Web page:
The Impact Ride-Hailing Apps Could Have On Women In Africa

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Written by Tom Jackson

To mark the recent international women’s day, Rwandan ride-hailing platform SafeMotos announced it had added the first female moto-drivers to its network.

Safemotos, a smartphone app that allows customers to order motorcycle taxis to their desired pickup location, has crowdsourced funding to help it find and train female moto-taxi drivers.

The company is also now in the process of developing a product that matches female customers with female drivers, with co-founder and CEO Barrett Nash saying western insurance companies have known that female drivers are safer for decades, while in Africa there is still often the misconception that many women cannot even drive.

“To many consumers, female motorcycle taxi drivers is laughable. However, SafeMotos is working with 35 female motorcycle taxi drivers to bust this misconception and what has been most startling is that it seems to be working,” he said.

“Most customers do not even recognise that the driver they take is even a female below the helmet. Some of the harshest misogynists have been having to eat humble pie.”

You could be forgiven for thinking, in spite of the undoubted positives of this story, that the announcement is opportunistic, and perhaps it is. Yet ride-hailing apps could have a very positive role to play in boosting women’s income and easing their entry into the transportation industry.

A report by the International Finance Corporation (IFC), named Driving Toward Equality: Women, Ride-Hailing, and the Sharing Economy, shows how ride-hailing fills a transportation gap for women as riders, improving their ability to travel to places that were previously inaccessible to them, and providing women with mobility and a greater sense of independence.

The report uses data provided by Uber from Egypt, India, Indonesia, Mexico, South Africa and the United Kingdom, surveying more than 11,000 female and male users of the Uber app.

Women drivers reported a higher income boost than men after taking up ride-hailing work, with the average income of women drivers once they began using the Uber app increasing across each market studied.

There was relatively good news from Africa, with South Africa having the second-highest proportion of women drivers (3.8 percent) in the six countries.

Uber’s Africa communications head Samantha Allenberg, however, said the company wants to do more on the continent when it comes to women.

“While Uber recently reached their goal to bring economic opportunity to one million women as driver-partners on Uber, the vast majority of those drivers are in the U.S. Female empowerment remains a priority for Uber, and as such Uber plans to empower more women across the world,” she said.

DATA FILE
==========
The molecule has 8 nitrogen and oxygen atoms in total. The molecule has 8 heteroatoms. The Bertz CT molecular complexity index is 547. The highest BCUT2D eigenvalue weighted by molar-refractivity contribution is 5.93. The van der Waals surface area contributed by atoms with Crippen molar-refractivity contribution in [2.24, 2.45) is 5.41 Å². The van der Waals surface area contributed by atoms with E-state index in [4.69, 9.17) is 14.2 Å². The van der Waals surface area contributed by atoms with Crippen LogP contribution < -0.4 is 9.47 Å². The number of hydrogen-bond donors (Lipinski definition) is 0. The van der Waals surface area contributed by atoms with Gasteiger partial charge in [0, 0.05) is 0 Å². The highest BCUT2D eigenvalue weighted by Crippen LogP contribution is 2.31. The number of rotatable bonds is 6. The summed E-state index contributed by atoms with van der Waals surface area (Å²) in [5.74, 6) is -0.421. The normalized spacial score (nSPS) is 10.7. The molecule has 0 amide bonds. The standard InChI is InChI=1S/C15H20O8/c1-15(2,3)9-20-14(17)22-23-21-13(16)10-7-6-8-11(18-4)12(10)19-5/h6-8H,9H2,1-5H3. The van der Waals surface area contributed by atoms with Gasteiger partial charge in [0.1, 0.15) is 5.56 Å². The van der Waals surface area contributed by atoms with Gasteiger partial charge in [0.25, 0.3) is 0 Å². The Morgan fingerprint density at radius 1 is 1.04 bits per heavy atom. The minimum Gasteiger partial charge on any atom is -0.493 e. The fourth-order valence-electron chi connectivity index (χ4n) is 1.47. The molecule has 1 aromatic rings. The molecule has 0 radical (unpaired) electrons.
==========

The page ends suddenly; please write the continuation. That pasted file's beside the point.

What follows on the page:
Uber competitor Taxify is also focused on closing the gap. Spokeswoman Terver Bendega said in many African states women lack the same level of access to work opportunities and mobility that men have.

She said ride-sharing lowered barriers for women in two respects – by providing them with flexible and profitable work opportunities, and offering reliable on-demand transportation.

“So whether women are getting into ride-hailing on the driver-partner end or the rider end, the ride-sharing economy presents enormous advantages,” Bendega said.

It also encourages entrepreneurship, and offers greater flexibility.

“Studies show that one of the biggest reasons women leave the corporate world to start their own businesses is the idea of having more flexibility to manage other responsibilities in their lives,” said Bendega.

“The ability to be your own boss and drive at your own hours is often reported as the most important reason many female driver-partners choose to participate in what has traditionally been a male-dominated industry.”

One issue cited by the IFC report is safety. Allenberg said male and female driver partners are treated equally on the Uber app.

“Our technology makes it possible to focus on safety for riders and drivers before, during, and after every trip in ways that simply were not possible before smartphones,” she said.

“Uber encourages our driver-partners to make use of the safety features we have made available, including the security number that connects them to a central control room, where a geo-specific security or medical response partner can be dispatched within minutes.”

Taxify, too, is dedicated to driver safety, according to Bendega, with some support offered specifically to female drivers.

“Female drivers also have dedicated groups specifically designed to enable them to communicate their trip status with colleagues, share experiences and potentially volatile areas to avoid,” she said.

But will Uber or Taxify follow SafeMotos’ lead and develop a service that specifically matches female riders with female drivers? Not anytime soon, according to Allenberg and Bendega.

Allenberg says Uber’s safety systems are strong enough to mean there is no need for such a service, while Bendega highlighted practical concerns.

“We find that people in general are excited about being matched to female driver-partners, especially given its relative novelty. Creating a system where female riders can specifically request female drivers could potentially present a new and exciting segment opportunity,” she said.

“Overall, however, the ride-hailing business is a two-sided one where there is need to have enough drivers on the road to serve everyone in need of a ride, and our focus is on building the best way to move within cities as well as ensuring that the Taxify platform is a safe and reliable way for everyone to move.”

Tom Jackson is co-founder of Disrupt Africa, a news and research company focused on the African tech startup ecosystem.